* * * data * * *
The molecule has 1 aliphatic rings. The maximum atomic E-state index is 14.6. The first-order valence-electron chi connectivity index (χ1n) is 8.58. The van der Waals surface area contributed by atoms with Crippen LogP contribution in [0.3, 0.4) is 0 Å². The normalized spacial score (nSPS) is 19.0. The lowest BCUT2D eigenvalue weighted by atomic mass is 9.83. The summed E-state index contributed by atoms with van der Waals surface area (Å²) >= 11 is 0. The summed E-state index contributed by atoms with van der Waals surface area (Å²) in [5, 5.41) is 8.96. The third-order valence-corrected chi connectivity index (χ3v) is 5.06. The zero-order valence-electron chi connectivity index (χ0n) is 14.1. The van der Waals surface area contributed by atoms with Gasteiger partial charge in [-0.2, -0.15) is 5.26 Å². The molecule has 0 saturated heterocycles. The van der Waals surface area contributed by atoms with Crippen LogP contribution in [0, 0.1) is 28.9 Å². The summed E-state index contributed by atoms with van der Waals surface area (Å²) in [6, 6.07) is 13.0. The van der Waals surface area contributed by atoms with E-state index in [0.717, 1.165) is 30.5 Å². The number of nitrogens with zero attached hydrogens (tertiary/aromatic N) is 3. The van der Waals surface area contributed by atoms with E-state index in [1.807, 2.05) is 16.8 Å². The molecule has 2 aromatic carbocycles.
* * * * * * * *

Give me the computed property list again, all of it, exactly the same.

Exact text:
The molecule has 1 aliphatic rings. The maximum atomic E-state index is 14.6. The first-order valence-electron chi connectivity index (χ1n) is 8.58. The van der Waals surface area contributed by atoms with Crippen LogP contribution in [0.3, 0.4) is 0 Å². The normalized spacial score (nSPS) is 19.0. The lowest BCUT2D eigenvalue weighted by atomic mass is 9.83. The summed E-state index contributed by atoms with van der Waals surface area (Å²) >= 11 is 0. The summed E-state index contributed by atoms with van der Waals surface area (Å²) in [5, 5.41) is 8.96. The third-order valence-corrected chi connectivity index (χ3v) is 5.06. The zero-order valence-electron chi connectivity index (χ0n) is 14.1. The van der Waals surface area contributed by atoms with Gasteiger partial charge in [-0.2, -0.15) is 5.26 Å². The molecule has 0 saturated heterocycles. The van der Waals surface area contributed by atoms with Crippen LogP contribution in [0, 0.1) is 28.9 Å². The summed E-state index contributed by atoms with van der Waals surface area (Å²) in [6, 6.07) is 13.0. The van der Waals surface area contributed by atoms with E-state index in [0.717, 1.165) is 30.5 Å². The number of nitrogens with zero attached hydrogens (tertiary/aromatic N) is 3. The van der Waals surface area contributed by atoms with E-state index in [1.807, 2.05) is 16.8 Å². The molecule has 2 aromatic carbocycles.